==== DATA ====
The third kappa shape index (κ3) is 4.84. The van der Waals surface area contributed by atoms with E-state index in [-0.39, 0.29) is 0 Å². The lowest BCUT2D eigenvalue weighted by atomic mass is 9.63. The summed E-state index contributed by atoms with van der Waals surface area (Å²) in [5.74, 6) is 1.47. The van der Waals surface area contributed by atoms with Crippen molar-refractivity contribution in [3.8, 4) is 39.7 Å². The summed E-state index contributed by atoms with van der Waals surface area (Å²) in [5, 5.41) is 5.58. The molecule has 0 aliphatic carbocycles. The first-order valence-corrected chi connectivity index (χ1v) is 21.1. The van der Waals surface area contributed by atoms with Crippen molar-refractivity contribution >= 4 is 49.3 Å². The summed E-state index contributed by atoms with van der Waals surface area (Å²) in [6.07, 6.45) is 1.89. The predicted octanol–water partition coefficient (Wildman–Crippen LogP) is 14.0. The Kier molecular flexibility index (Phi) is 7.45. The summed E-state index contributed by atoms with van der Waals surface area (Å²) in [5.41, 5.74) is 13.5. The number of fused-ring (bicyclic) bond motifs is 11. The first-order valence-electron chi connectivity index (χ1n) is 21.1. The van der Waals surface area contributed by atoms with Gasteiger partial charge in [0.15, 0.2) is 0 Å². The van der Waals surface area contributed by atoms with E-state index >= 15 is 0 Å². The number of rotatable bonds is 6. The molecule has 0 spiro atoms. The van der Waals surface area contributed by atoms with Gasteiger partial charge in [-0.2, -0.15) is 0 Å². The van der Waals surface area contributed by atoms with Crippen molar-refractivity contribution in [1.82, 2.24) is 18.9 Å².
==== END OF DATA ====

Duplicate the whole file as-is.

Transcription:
The third kappa shape index (κ3) is 4.84. The van der Waals surface area contributed by atoms with E-state index in [-0.39, 0.29) is 0 Å². The lowest BCUT2D eigenvalue weighted by atomic mass is 9.63. The summed E-state index contributed by atoms with van der Waals surface area (Å²) in [5.74, 6) is 1.47. The van der Waals surface area contributed by atoms with Crippen molar-refractivity contribution in [3.8, 4) is 39.7 Å². The summed E-state index contributed by atoms with van der Waals surface area (Å²) in [5, 5.41) is 5.58. The molecule has 0 aliphatic carbocycles. The first-order valence-corrected chi connectivity index (χ1v) is 21.1. The van der Waals surface area contributed by atoms with Crippen molar-refractivity contribution >= 4 is 49.3 Å². The summed E-state index contributed by atoms with van der Waals surface area (Å²) in [6.07, 6.45) is 1.89. The predicted octanol–water partition coefficient (Wildman–Crippen LogP) is 14.0. The Kier molecular flexibility index (Phi) is 7.45. The summed E-state index contributed by atoms with van der Waals surface area (Å²) in [5.41, 5.74) is 13.5. The number of fused-ring (bicyclic) bond motifs is 11. The first-order valence-electron chi connectivity index (χ1n) is 21.1. The van der Waals surface area contributed by atoms with Gasteiger partial charge in [0.15, 0.2) is 0 Å². The van der Waals surface area contributed by atoms with E-state index >= 15 is 0 Å². The number of rotatable bonds is 6. The molecule has 0 spiro atoms. The van der Waals surface area contributed by atoms with Gasteiger partial charge in [-0.2, -0.15) is 0 Å². The van der Waals surface area contributed by atoms with Crippen molar-refractivity contribution in [1.82, 2.24) is 18.9 Å².